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Author: Lara A. Weaver, D.V.M.

OCW Zoological Medicine 2008
Laboratory Animal Medicine (2008)
L. Weaver, DVM
Cummings School of Veterinary Medicine at Tufts University

1. Research Settings

Critical Needs for Research in Veterinary Science from the National Research Council

  • Human, animal, applied vs. basic vs. clinical research

  • Industry: Pharmaceutical, Biotechnology, Medical Devices, Consumer Products

  • Academia: Colleges, Universities (Medical/Dental/Veterinary), Veterinary Technician programs, Research hospitals

  • Government: Military, NIH, USDA, FDA, CDC

2. Applicable Regulations, Guidelines and Policies

  • Dictated by species involved and sources of research funding

  • The Public Health Service Policy on Humane Care and Use of Laboratory Animals including the U.S. Government Principles for the Utilization and Care of Vertebrate Animals Used in Testing, Research and Training [Office of Laboratory Animal Welfare (OLAW), National Institutes of Health (NIH)] – requires compliance if government funding is awarded, covers all vertebrate animals

  • Animal Welfare Act (7 USC Sections 2131-2159) and Animal Welfare Regulations (9 C.F.R. chapter 1), [United Stated Department of Agriculture (USDA), Animal Plant Health Inspection Service (APHIS), Animal Welfare] – currently excludes rats of genus Rattus, mice of genus Mus and birds

  • The Guide for the Care and Use of Laboratory Animals (OLAW), compliance required if government funding is received

  • The Guide for the Care and Use of Agricultural Animals in Agricultural Research and Teaching (Federation of Animal Science Societies) – adopted by the USDA and AAALACi as source of guidelines for agricultural species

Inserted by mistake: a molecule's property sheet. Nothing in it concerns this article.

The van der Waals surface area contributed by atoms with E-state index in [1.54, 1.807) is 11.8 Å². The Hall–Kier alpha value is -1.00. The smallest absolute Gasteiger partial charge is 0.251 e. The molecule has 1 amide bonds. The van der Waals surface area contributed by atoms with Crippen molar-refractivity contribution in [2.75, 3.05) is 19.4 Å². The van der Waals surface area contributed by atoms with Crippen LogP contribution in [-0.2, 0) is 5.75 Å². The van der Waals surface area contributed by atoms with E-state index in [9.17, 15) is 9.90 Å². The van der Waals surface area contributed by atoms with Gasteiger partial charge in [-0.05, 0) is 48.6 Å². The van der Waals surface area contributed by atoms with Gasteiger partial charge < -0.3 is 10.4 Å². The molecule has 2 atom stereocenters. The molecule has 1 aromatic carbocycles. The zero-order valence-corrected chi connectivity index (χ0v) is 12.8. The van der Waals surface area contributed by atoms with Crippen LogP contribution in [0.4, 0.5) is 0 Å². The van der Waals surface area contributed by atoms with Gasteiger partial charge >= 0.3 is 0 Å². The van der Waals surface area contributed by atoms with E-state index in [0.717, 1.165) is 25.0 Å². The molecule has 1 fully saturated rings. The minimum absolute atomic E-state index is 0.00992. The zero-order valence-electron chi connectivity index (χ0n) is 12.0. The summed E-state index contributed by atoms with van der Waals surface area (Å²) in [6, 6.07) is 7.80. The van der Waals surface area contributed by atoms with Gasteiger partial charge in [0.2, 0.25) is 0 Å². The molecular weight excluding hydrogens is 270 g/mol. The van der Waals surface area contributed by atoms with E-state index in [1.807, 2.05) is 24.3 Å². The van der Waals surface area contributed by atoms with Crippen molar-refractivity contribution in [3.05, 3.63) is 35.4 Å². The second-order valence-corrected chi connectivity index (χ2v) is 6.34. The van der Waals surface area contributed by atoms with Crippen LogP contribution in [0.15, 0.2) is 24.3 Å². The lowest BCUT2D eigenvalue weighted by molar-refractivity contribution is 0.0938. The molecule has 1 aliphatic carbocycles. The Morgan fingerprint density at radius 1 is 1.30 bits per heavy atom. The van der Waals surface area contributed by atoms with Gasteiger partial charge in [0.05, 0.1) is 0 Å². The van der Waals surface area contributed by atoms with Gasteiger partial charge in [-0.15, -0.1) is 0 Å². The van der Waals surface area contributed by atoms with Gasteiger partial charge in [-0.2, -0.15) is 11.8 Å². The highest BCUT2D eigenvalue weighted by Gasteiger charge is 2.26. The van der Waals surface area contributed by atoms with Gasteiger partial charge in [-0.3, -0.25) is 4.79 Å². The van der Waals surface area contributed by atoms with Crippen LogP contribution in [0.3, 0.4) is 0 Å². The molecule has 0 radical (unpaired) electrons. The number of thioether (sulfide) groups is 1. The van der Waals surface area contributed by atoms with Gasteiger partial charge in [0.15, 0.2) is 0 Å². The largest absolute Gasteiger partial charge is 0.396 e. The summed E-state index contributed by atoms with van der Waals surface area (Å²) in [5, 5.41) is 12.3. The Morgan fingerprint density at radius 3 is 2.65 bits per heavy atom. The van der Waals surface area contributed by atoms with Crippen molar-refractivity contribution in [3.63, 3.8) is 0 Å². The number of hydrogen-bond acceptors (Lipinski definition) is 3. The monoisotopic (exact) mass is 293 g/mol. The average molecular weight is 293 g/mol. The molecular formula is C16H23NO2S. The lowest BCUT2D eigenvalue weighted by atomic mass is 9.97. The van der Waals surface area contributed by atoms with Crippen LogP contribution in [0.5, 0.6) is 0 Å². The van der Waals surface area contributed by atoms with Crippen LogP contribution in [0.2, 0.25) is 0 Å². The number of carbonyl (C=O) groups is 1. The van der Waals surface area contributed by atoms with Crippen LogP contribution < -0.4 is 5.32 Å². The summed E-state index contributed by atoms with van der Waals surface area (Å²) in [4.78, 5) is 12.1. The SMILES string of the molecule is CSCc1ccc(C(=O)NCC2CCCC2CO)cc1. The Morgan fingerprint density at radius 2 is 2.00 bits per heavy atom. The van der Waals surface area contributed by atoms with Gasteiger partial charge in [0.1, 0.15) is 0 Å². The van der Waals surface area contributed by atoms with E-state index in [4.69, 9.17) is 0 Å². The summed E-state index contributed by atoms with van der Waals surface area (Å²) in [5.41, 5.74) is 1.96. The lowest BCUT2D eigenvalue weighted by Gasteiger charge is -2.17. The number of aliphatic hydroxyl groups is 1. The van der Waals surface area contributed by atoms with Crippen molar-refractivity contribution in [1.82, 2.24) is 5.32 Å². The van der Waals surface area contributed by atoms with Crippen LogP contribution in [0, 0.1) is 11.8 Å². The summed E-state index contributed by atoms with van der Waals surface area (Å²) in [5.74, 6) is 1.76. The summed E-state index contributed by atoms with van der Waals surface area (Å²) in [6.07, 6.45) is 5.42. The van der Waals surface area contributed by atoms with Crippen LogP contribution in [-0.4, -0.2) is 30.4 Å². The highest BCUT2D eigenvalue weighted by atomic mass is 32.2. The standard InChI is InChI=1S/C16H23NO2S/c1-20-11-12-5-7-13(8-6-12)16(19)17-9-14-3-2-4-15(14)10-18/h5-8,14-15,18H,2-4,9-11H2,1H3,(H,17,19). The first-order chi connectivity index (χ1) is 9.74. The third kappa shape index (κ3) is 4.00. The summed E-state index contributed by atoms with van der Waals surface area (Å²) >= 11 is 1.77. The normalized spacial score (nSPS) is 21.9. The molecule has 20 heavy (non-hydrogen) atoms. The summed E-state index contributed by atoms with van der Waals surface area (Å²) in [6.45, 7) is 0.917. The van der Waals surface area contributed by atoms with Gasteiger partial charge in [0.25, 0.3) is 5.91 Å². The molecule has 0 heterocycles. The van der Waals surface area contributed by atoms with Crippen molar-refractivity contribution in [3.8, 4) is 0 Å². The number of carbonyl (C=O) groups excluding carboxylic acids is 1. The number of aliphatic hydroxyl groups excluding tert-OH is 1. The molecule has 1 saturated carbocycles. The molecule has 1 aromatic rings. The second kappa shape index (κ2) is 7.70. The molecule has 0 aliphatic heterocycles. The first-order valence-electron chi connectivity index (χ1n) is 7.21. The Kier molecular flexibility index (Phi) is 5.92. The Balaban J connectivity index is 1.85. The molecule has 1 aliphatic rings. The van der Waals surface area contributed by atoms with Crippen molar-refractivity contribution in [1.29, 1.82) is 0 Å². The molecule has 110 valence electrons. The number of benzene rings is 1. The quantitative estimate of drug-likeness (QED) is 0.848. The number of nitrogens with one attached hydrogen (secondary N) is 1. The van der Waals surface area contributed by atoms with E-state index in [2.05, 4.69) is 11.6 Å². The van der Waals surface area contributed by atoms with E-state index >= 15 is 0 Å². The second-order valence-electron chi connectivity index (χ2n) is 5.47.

• The Association for the Assessment and Accreditation of Laboratory Animal Care International (AAALACi) – no regulatory authority (utilize other regulations and guidelines during site visits), optional accreditation program

  • State laws (vary from state to state, usually enforced by Anti-cruelty unit – e.g. MSPCA or Animal Rescue League affiliate)

  • Local laws (Cambridge, MA and Berkeley, CA have local laws pertaining to animal research)

  • Institutional Animal Care and Use Committee (IACUC) guidelines and policies (institutional level)

3. Role of the Veterinarian and Adequate Veterinary Care

ACLAM

  • Prevent Diagnose, Control and Treat Disease

  • Prevent, Alleviate and Minimize Pain and Distress

  • Provide Research Support Information and Services

  • Develop and Manage Animal Husbandry Programs

  • Execute Institutional Animal Care and Use Committee Veterinary Responsibilities

  • Design and Operate Laboratory Animal Facilities

  • Provide consultation Governing Appropriate Care and Use of Laboratory Animals

  • Educate Scientific, Animal Care and Ancillary Staff

  • Collaborate on the Selection and Development of Animal Models

  • Design and Conduct Research

(Taken From the ACLAM Role Delineation Document http://www.aclam.org/print/RDD_11-15-2005.pdf )

See also the Public Position Statement on Adequate Veterinary Care of the American College of Laboratory Animal Medicine. This document is available at http://www.aclam.org/education/guidelines/position_adequatecare.html

THE GUIDE

Excerpted from the Guide to the Care and Use of Laboratory Animals , p. 56. http://oacu.od.nih.gov/regs/guide/guidex.htm

Veterinary medical care is an essential part of an animal care and use program. Adequate veterinary care consists of effective programs for:

  • Preventive medicine.

  • Surveillance, diagnosis, treatment, and control of disease, including zoonosis control.

  • Management of protocol-associated disease, disability, or other sequelae.

  • Anesthesia and analgesia.

  • Surgery and postsurgical care.

  • Assessment of animal well-being.

  • Euthanasia.